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Steve Haberlin's picture
Steve Haberlin is an assistant professor of education at Wesleyan College in Macon, Georgia, and author of Meditation in the College Classroom: A Pedagogical Tool to Help Students De-Stress, Focus,...
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Pandemic Reveals New Possibilities in Education

Education has been turned upside down in light of the coronavirus pandemic. Schools across the country have been closed, and students thrust into remote learning. Teachers, in many cases, have had little or no time to really prepare to deliver this different form of instruction.

Parents have also been tasked with helping to guide students, as they juggle their own work from home.

Some education leaders are concerned about students falling far behind in their studies, and rightfully so. Others are saying this is a major turning point, a black swan moment for education, as it will never be the same after students return to campuses.

Often, it takes losing or removing something for things to be revealed. Possibilities existed all along, but we become complacent, and do not see them until a major shift, like this pandemic, occurs. Then, it’s like drawing back the curtains or raising the blinds, the light comes shining in. In my opinion, this situation has shed light on many new possibilities inherent in our education system. For instance:

  • More creative use of technology by teachers. 21st century skills, operating more like how students will in the future workplace.

Technologies such as Zoom, Google Classroom, Microsoft Teams, have existed for quite some time, but how many educators were actually using them pre-corona virus? These possibilities to connect with students remotely were there, but we have relied heavily on a face-face educational model, despite the fact that much of society now operates using a social media, technologically distanced lifestyle.

I’m not saying to abandoned face-to-face instruction in k-12 schools or higher education. All I’m saying is we have demonstrated that we can use other tools to supplement—and ideally enhance--the instruction that’s already going on. For example, teachers could use a technological platform to conference with students and families if they are not able to meet in person. Teachers could offer occasionally “coaching sessions” to provide tutoring or help with homework. Students in k-12 could virtually collaborate on projects, much the same way college students do.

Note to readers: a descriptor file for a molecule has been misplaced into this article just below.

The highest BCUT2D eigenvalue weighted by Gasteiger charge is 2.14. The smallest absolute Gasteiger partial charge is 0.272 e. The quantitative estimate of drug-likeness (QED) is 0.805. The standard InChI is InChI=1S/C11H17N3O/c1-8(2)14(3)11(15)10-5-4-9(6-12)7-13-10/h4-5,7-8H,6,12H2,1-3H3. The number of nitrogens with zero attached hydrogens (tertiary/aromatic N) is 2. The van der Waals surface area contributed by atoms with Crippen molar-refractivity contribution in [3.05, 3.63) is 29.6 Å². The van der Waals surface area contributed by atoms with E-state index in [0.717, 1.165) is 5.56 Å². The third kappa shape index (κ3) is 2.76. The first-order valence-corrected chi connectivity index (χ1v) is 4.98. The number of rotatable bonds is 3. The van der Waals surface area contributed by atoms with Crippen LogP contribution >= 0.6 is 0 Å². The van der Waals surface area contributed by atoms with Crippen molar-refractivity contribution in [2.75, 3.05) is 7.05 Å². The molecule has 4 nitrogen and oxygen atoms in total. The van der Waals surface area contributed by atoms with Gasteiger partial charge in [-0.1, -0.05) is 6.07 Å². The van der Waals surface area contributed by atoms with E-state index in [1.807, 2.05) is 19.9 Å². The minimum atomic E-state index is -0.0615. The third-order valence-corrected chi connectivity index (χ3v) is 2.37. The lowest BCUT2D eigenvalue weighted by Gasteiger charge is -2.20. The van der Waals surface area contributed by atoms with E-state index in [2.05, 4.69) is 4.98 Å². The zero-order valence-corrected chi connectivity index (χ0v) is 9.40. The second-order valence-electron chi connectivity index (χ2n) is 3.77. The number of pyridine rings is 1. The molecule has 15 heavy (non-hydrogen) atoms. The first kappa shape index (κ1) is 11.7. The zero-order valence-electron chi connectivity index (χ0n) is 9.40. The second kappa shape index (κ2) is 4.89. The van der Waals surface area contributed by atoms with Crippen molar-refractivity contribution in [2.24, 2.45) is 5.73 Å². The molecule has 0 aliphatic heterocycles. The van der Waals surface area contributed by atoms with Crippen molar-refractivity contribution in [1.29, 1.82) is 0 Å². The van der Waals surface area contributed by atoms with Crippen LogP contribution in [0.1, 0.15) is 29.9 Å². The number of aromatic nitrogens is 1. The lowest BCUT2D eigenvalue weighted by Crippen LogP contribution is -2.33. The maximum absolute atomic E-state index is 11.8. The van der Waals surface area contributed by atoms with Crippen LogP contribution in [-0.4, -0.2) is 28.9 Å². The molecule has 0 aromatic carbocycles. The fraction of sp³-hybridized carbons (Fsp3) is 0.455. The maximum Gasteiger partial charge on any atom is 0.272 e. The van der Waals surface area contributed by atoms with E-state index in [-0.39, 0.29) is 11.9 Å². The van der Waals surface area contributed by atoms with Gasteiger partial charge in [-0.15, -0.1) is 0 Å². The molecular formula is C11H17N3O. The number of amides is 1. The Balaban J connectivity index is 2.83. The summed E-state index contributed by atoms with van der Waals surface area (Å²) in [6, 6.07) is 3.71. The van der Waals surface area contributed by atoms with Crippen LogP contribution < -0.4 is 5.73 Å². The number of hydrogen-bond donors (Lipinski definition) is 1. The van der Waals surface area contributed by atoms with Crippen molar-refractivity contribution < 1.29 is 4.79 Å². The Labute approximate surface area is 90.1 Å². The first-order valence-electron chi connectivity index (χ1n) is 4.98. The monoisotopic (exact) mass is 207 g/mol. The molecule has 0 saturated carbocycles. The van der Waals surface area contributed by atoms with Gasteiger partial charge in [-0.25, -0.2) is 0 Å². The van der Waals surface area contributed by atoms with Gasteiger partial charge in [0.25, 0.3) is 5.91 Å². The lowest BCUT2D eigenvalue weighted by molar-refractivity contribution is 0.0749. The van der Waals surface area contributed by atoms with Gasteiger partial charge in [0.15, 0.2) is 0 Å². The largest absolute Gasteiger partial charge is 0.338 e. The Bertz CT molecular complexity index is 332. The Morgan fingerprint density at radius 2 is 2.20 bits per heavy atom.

• Students work at their own pace. Self-pacing, more autonomy and control over their learning.

K-12 students have now tasted the opportunity to work at their own pace, not having to sit in classrooms all day and learn at the same pace as classmates, who may move faster, the same, or slower than them. Younger students can now take more control over their learning and their daily schedule. A child might realize they could complete their schoolwork in the morning, leaving the afternoon for leisurely pursuits, maybe learning musical instrument, engaging in the arts, exercising, developing new technology (yes, some will play video games or watch YouTube all day—this is within the family’s purview). But this situation has raised the question: do children need to be sitting in classrooms all day?

  • Teachers can have more family time/work from home occasionally. Perhaps one day per week teach remotely?

I know this might not be popular with some parents, but what about the possibility of teachers occasionally working from home, having a remote teaching day? They could spend more time with their families, working from home, as other professionals have the option to do. Students, in time, will be more accustomed to distance learning platforms, and an occasional remote day, could be worked out. This would give students a chance to also work from home, involving some parents who could work from home or have flexible schedules, to be involved in the education process.

Imagine the economic savings in regards to school utilities, busing, etc., if students could learn remotely even once or twice per month.

Of course, these are just musings as this point. The pandemic has also revealed concerning realities, such as students not having access to technology and teachers being ill prepared to deliver instruction through remote learning. In the end, this crisis shaken all aspects of life to the core, including education. But it’s also yielded potentialities that lie ahead.